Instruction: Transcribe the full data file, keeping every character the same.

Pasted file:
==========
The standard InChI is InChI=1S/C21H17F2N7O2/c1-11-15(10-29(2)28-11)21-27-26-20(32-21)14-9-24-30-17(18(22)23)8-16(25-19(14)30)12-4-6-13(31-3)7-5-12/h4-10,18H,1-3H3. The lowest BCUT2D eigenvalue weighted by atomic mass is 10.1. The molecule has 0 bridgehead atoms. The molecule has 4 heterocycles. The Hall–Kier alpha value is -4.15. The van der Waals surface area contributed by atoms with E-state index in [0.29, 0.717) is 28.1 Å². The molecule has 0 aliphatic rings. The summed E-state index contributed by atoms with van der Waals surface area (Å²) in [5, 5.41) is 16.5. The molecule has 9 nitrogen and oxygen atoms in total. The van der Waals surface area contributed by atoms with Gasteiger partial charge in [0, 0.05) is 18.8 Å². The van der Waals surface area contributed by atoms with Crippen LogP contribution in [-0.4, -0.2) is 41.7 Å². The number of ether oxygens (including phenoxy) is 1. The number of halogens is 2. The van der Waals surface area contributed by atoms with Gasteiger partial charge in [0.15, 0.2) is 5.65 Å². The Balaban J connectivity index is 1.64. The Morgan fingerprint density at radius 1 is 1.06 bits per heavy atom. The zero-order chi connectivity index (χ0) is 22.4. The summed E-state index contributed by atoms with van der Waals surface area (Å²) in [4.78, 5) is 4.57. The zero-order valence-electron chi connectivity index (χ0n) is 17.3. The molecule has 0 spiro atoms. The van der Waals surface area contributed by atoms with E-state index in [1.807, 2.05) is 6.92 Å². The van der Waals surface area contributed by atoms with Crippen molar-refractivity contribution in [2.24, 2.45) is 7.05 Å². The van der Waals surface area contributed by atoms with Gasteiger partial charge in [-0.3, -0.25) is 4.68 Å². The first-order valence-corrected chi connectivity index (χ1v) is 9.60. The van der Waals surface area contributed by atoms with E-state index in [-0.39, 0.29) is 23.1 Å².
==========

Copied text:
The standard InChI is InChI=1S/C21H17F2N7O2/c1-11-15(10-29(2)28-11)21-27-26-20(32-21)14-9-24-30-17(18(22)23)8-16(25-19(14)30)12-4-6-13(31-3)7-5-12/h4-10,18H,1-3H3. The lowest BCUT2D eigenvalue weighted by atomic mass is 10.1. The molecule has 0 bridgehead atoms. The molecule has 4 heterocycles. The Hall–Kier alpha value is -4.15. The van der Waals surface area contributed by atoms with E-state index in [0.29, 0.717) is 28.1 Å². The molecule has 0 aliphatic rings. The summed E-state index contributed by atoms with van der Waals surface area (Å²) in [5, 5.41) is 16.5. The molecule has 9 nitrogen and oxygen atoms in total. The van der Waals surface area contributed by atoms with Gasteiger partial charge in [0, 0.05) is 18.8 Å². The van der Waals surface area contributed by atoms with Crippen LogP contribution in [-0.4, -0.2) is 41.7 Å². The number of ether oxygens (including phenoxy) is 1. The number of halogens is 2. The van der Waals surface area contributed by atoms with Gasteiger partial charge in [0.15, 0.2) is 5.65 Å². The Balaban J connectivity index is 1.64. The Morgan fingerprint density at radius 1 is 1.06 bits per heavy atom. The zero-order chi connectivity index (χ0) is 22.4. The summed E-state index contributed by atoms with van der Waals surface area (Å²) in [4.78, 5) is 4.57. The zero-order valence-electron chi connectivity index (χ0n) is 17.3. The molecule has 0 spiro atoms. The van der Waals surface area contributed by atoms with E-state index in [1.807, 2.05) is 6.92 Å². The van der Waals surface area contributed by atoms with Crippen molar-refractivity contribution in [2.24, 2.45) is 7.05 Å². The van der Waals surface area contributed by atoms with Gasteiger partial charge in [-0.3, -0.25) is 4.68 Å². The first-order valence-corrected chi connectivity index (χ1v) is 9.60. The van der Waals surface area contributed by atoms with E-state index in [-0.39, 0.29) is 23.1 Å².